• Ongoing financial losses: The association was experiencing ongoing financial losses.
  • Need for Prudent Investments: GCNA had to pay a monthly installment of EC$192,000 to service its debt[7]
  • Succession: There was a lack of succession to the aging farmers. This was a threat to business continuity.
  • Membership: Membership in association was based on sales not ownership of trees.
  • Objective of Amendments:

The document[8] available for review did not have an Explanatory Memorandum and the marginal notes did not provide any information on the objectives of the various amendments. However, it is expected that the proposed amendments are intended to strengthen governance and financial management, improve transparency and enhance ownership, more specifically to: –

  1. ‘improve/upgrade the organisational mandates, functions and services offered by the associations to their members;
  2. strengthen their operational sustainability , and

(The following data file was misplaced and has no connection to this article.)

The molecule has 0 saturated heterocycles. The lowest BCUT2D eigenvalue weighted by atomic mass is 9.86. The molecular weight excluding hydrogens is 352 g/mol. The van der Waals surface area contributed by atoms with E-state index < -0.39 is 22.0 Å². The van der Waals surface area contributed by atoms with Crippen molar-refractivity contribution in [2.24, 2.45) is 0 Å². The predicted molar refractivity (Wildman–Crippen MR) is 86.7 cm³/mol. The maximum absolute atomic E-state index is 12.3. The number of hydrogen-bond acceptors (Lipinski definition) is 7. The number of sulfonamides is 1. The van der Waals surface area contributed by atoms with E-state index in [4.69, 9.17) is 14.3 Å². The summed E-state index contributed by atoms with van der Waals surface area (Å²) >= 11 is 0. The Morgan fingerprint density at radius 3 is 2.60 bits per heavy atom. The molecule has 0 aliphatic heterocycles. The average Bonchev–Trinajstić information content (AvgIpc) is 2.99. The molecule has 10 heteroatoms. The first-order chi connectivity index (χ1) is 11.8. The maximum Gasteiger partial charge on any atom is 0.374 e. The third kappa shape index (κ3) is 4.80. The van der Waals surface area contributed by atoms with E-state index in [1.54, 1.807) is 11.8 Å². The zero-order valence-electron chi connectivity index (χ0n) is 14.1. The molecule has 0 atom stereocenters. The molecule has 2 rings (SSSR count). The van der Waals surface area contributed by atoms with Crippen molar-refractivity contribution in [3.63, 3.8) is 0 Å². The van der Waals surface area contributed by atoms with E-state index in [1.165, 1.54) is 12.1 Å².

3. make the sectors more competitive.’
  • Specific Amendments Proposed:

Among the amendments proposed are the following:

  1. Enable Joint Venture Arrangements: A new provision has been inserted to enable the association to enter into joint venture agreement with any member of the private sector.
  2. Members to Own Shares: There is a new provision which requires members to subscribe to shares.
  • Issuance of Shares: An amendment provides for the following category of shares – ordinary shares (at-risk shares), preference shares and investment shares). The issuance of shares would also be a means of raising capital for the GCNA.
  1. Board Tenure for Three Years: The tenure of the Board has been increased to three years.
  2. Disqualification from Membership of Board: Additional grounds have been inserted.
  3. Board Members Appointed by the Minister: An amendment identifies the skills set required of the three members of the Board of Directors to be nominated by the Minister — ‘…with proven knowledge or experience in finance, management, business, ICT, agriculture, economics, commodity markets and food technology.’
  • One General Meeting: Compulsory general meetings have been reduced from two per year to one annual general meeting. There may be mid-year general meetings.